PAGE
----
Skip to main content
ARS Home » Research » Publications at this Location » Publication #266309

Title: Genome-wide identification and quantification of cis- and trans-regulated genes responding to Marek's disease virus infection via analysis of allele-specific expression

item MACEACHERN, SEAN - Cobb-Vantress, Inc
item MUIR, WILLIAM - Purdue University
item CROSBY, SETH - Genome Sequencing Center
item Cheng, Hans

Submitted to: Frontiers in Genetics
Publication Type: Peer Reviewed Journal
Publication Acceptance Date: 12/30/2011
Publication Date: 1/13/2012
Citation: Maceachern, S., Muir, W.M., Crosby, S.D., Cheng, H.H. 2012. Genome-wide identification and quantification of cis- and trans-regulated genes responding to Marek's disease virus infection via analysis of allele-specific expression. Frontiers in Genetics. 2(113):1-11.

Interpretive Summary: Marek’s disease, a T-cell lymphoma caused by an infectious herpesvirus, is one of the most serious diseases for the poultry industry. Understanding the genetic basis for resistance to Marek's and applying this information to enhance disease resistance is a critical and long-term goal of both the academic and industrial communities. In this study, we implement a novel strategy that incorporates ultra high throughput RNA sequencing to identify all the individual genes that respond to virus infection. This genes found in this study can be further evaluated in commercial populations. More importantly, this strategy can be applied to all other animal species to improve any agronomically-important trait.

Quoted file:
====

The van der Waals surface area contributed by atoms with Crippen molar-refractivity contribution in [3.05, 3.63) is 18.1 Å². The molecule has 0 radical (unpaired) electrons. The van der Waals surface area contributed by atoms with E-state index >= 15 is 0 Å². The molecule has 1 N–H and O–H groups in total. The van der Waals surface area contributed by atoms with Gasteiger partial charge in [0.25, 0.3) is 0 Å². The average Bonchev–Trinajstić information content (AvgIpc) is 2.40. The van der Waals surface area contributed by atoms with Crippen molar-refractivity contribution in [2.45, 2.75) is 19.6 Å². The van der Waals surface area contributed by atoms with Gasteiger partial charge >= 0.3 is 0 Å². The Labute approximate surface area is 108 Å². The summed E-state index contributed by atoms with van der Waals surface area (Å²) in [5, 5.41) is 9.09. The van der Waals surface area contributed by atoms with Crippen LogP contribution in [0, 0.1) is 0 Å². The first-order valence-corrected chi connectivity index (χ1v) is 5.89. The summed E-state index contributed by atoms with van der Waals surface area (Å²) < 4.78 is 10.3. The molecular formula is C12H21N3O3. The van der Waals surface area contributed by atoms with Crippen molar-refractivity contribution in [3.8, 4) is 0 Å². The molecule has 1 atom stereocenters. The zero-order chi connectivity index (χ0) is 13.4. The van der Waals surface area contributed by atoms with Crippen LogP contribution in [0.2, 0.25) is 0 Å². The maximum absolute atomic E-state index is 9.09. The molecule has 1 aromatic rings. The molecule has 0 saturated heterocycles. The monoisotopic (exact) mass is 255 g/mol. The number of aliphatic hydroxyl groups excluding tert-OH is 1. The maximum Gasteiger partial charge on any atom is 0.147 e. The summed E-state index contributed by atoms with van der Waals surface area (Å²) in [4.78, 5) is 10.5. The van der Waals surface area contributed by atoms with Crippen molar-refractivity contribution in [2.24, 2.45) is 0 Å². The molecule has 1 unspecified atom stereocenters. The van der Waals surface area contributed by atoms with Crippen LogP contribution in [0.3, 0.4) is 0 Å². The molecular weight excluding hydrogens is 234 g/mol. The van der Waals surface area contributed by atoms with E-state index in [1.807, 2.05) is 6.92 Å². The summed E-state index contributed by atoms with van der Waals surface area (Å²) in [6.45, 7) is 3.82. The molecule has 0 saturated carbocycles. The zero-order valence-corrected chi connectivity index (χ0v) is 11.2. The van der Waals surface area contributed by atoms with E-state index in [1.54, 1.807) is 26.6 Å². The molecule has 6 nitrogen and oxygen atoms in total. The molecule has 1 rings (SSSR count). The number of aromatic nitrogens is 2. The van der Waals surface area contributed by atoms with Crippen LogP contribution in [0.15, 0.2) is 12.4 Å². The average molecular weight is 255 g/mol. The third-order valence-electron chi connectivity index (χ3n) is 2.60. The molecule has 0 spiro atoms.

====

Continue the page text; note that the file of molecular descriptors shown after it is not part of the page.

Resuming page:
Technical Abstract: Background Marek’s disease (MD) is a commercially important neoplastic disease of chickens caused by the Marek’s disease virus (MDV), a naturally-occurring oncogenic alphaherpesvirus. We attempted to identify genes conferring MD resistance, by completing a genome-wide screen for allele-specific expression (ASE) amongst F1 progeny of two inbred chicken lines that differ in MD resistance. High throughput sequencing was used to profile transcriptomes from pools of uninfected and infected individuals at 4 days post-infection (dpi) to identify all cSNPs and genes showing an allele-specific response to MDV infection. Illumina GoldenGate assays were subsequently used to quantify regulatory variation controlled at the gene (cis) and elsewhere in the genome (trans), by examining differences in expression between F1 individuals and artificial F1 RNA pools over 6 time periods. Results RNA sequencing identified 22,655 high confidence cSNPs of which 5,360 cSNPs in 3,773 genes exhibited significant allelic imbalance. Poor correlations between expression levels measured by RNA sequencing and GoldenGate assays were identified. However, allelic imbalance was confirmed in 1,184 of 1,233 the GoldenGate assays examined. Infection impacted ASE in these genes over time between infected and uninfected individuals at all time points. Large proportions of genes showing a response to infection at 1 and 11 dpi were also found, which may coincide with the various stages of viral infection. Changes in the number of genes showing transcriptional variation controlled by cis-, trans-, or a combination of both factors were identified with a general decrease in the proportion of cis-regulation and an increase in trans-regulation with increasing time following infection. Conclusions ASE analyses appear to be a powerful approach to identify regulatory variation responsible for differences in transcript abundance. In particular, the ability to quantify the amount of cis- and trans-acting variation and identify specific genes responsible for regulating transcript abundance underlying phenotypic differences in a complex trait could be investigated further to help identify causative polymorphisms and genetic mechanisms for MD resistance. The methods used here for identifying specific genes and alleles may have practical implications for applying marker-assisted selection to all complex traits that are difficult to measure in agricultural species.